Saturday, November 11, 2006


Das EFX's wildly playful, rapid-fire stuttering — dense with rhymes and nonsense words — was one of the most distinctive and influential lyrical styles in early-'90s hip-hop. While the duo completely rewrote the MC rule book, they themselves were increasingly pegged as a one-dimensional novelty the longer their career progressed, despite watching elements of their style creep into countless rappers' bags of tricks. Krazy Drazyz (born Andre Weston; Teaneck, NJ) and Skoob (born Willie Hines) were both raised in Brooklyn, but didn't begin performing together until they met at Virginia State University in 1988. Removed from an active music scene, the two were free to develop their most idiosyncratic tendencies; they started making up gibberish words (anything ending in "-iggity" was a favorite) that added loads of extra syllables to their lines, and wove plenty of pop-cultural references into the tongue-twisting lyrical gymnastics that resulted. Das EFX caught their big break when they performed at a talent show judged by EPMD; though they didn't win, EPMD was impressed enough to offer them a deal, and the duo became part of the Def Squad crew of protégés.Signing to the East West label, Das EFX began work on their debut album, commuting between Virginia and New York and mailing tapes to EPMD (then touring the country) for guidance. Upon its release in 1992, Dead Serious caused an immediate sensation, and is still considered something of a landmark in hip-hop circles. The first single, the instantly memorable signature song "They Want EFX," was a Top 40 pop hit and a Top Ten R&B hit, and helped push sales of Dead Serious past the platinum mark. Wary of being pigeonholed by repeating themselves, the duo slowed down their lyrical flow and downplayed the surrealistic side of their interplay on the follow-up album, 1993's Straight Up Sewaside, which went gold. Around the time of 1995's disappointing Hold It Down, Das EFX found themselves caught in the middle of EPMD's ugly breakup; it led to a three-year absence from recording. By the time they returned in 1998 with Generation EFX, the group was playing more to a devoted but narrower cult audience; they have remained largely silent since.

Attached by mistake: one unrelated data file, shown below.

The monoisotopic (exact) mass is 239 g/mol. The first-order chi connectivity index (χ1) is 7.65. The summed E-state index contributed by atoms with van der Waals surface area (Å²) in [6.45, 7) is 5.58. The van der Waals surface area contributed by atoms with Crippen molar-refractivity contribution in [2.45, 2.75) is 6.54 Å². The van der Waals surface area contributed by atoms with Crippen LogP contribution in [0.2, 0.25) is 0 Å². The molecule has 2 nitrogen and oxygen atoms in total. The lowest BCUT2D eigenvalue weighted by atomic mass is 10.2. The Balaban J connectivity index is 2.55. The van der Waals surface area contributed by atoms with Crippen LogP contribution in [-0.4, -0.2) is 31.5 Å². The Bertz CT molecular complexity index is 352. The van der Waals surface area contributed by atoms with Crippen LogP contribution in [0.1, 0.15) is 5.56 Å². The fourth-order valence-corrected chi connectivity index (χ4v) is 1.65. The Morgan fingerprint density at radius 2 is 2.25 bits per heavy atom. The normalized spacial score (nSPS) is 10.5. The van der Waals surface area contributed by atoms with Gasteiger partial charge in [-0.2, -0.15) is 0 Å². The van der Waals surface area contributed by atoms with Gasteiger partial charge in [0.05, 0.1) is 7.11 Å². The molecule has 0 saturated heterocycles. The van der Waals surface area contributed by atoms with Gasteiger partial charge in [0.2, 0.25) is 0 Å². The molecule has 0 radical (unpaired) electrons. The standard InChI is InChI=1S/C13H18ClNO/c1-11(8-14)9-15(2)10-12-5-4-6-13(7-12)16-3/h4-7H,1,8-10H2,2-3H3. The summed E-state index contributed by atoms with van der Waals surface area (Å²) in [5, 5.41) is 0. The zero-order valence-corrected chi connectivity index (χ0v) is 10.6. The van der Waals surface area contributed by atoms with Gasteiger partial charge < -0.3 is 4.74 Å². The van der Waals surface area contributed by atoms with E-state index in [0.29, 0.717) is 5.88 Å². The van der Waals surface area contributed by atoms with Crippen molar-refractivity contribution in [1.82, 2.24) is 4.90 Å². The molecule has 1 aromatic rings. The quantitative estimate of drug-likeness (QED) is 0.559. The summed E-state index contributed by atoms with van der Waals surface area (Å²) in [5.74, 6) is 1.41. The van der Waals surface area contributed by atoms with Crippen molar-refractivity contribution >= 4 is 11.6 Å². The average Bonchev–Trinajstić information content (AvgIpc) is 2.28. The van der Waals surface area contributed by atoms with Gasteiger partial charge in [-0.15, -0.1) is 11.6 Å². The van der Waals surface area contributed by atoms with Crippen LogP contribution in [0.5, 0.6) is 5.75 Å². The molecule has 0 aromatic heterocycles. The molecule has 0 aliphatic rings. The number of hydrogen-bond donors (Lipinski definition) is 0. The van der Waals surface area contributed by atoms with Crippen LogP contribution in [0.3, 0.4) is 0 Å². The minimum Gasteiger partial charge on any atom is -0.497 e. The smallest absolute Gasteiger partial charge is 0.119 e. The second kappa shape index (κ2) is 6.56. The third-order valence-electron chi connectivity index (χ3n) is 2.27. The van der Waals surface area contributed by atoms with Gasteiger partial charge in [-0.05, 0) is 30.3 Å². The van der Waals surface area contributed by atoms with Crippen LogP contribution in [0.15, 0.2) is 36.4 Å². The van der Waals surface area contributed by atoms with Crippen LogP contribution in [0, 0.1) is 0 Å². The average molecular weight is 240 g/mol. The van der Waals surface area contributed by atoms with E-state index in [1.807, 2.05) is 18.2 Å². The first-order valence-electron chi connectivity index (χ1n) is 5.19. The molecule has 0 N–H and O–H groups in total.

Das EFX - Dead Serious (Apr 7, 1992: East West)
Das EFX — part of EPMD's Def Squad crew, which also included K-Solo and Redman, among others — made such a wide breakthrough in 1992 with their debut album that their hit "They Want EFX" was even referenced in the lily-white teen serial Beverly Hills 90210. That Dead Serious could have that sort of broad impact and still retain its credibility within the underground hip-hop community says something about its appeal, which was considerable. But the album wasn't just appealing; it was also enormously influential, ushering in an entirely unique rhyming flow that influenced any number of rappers, established and novice alike. What exactly the duo is rapping about is anyone's guess. One thing is for sure: their lyrics are about as far removed from hardcore realism as they could possibly be, and although there are certain elements of boasting, it is so cut up and contorted that it never sounds like there's even a hint of the humdrum here. None of the lyrical clichés that can occasionally bog down even the finest hip-hop artist are present. Members Dre and Skoob (tellingly, "books" spelled backward) instead engage in lightning-fast, tongue-twisted word association and stream-of-consciousness rants rich in pop cultural references and allusions. It was a completely original rhyming style in 1992 — one of the reasons it had such an impact both in the insular world of hip-hop and on the wider public — but it also had an invigorating looseness that lent itself to commercial radio. "They Want EFX" is clearly the creative highlight of the album; the other songs work the same basic template, and each one is nearly equal in execution and charm, particularly the jaunty "Mic Checka" and "Jussummen."

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Das EFX - Straight Up Sewaside (Nov 16, 1993: East West)